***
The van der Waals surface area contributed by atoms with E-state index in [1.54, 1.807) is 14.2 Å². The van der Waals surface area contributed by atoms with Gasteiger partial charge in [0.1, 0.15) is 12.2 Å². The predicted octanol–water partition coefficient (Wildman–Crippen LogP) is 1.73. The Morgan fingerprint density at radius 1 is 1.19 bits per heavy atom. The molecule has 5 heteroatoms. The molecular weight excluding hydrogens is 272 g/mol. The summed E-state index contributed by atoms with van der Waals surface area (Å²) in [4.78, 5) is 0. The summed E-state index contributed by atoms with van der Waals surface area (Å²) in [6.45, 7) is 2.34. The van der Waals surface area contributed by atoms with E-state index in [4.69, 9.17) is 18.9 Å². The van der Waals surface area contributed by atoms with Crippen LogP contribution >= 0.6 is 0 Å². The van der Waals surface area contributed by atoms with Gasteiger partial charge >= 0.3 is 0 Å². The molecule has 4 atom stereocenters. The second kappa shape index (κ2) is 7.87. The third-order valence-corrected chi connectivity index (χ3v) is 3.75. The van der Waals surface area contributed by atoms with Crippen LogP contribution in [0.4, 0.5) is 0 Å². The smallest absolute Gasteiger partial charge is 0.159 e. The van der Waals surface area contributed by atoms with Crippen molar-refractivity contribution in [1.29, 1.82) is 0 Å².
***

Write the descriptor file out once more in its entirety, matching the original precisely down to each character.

The van der Waals surface area contributed by atoms with E-state index in [1.54, 1.807) is 14.2 Å². The van der Waals surface area contributed by atoms with Gasteiger partial charge in [0.1, 0.15) is 12.2 Å². The predicted octanol–water partition coefficient (Wildman–Crippen LogP) is 1.73. The Morgan fingerprint density at radius 1 is 1.19 bits per heavy atom. The molecule has 5 heteroatoms. The molecular weight excluding hydrogens is 272 g/mol. The summed E-state index contributed by atoms with van der Waals surface area (Å²) in [4.78, 5) is 0. The summed E-state index contributed by atoms with van der Waals surface area (Å²) in [6.45, 7) is 2.34. The van der Waals surface area contributed by atoms with E-state index in [4.69, 9.17) is 18.9 Å². The van der Waals surface area contributed by atoms with Crippen LogP contribution >= 0.6 is 0 Å². The van der Waals surface area contributed by atoms with Gasteiger partial charge >= 0.3 is 0 Å². The molecule has 4 atom stereocenters. The second kappa shape index (κ2) is 7.87. The third-order valence-corrected chi connectivity index (χ3v) is 3.75. The van der Waals surface area contributed by atoms with Crippen LogP contribution in [0.4, 0.5) is 0 Å². The smallest absolute Gasteiger partial charge is 0.159 e. The van der Waals surface area contributed by atoms with Crippen molar-refractivity contribution in [1.29, 1.82) is 0 Å².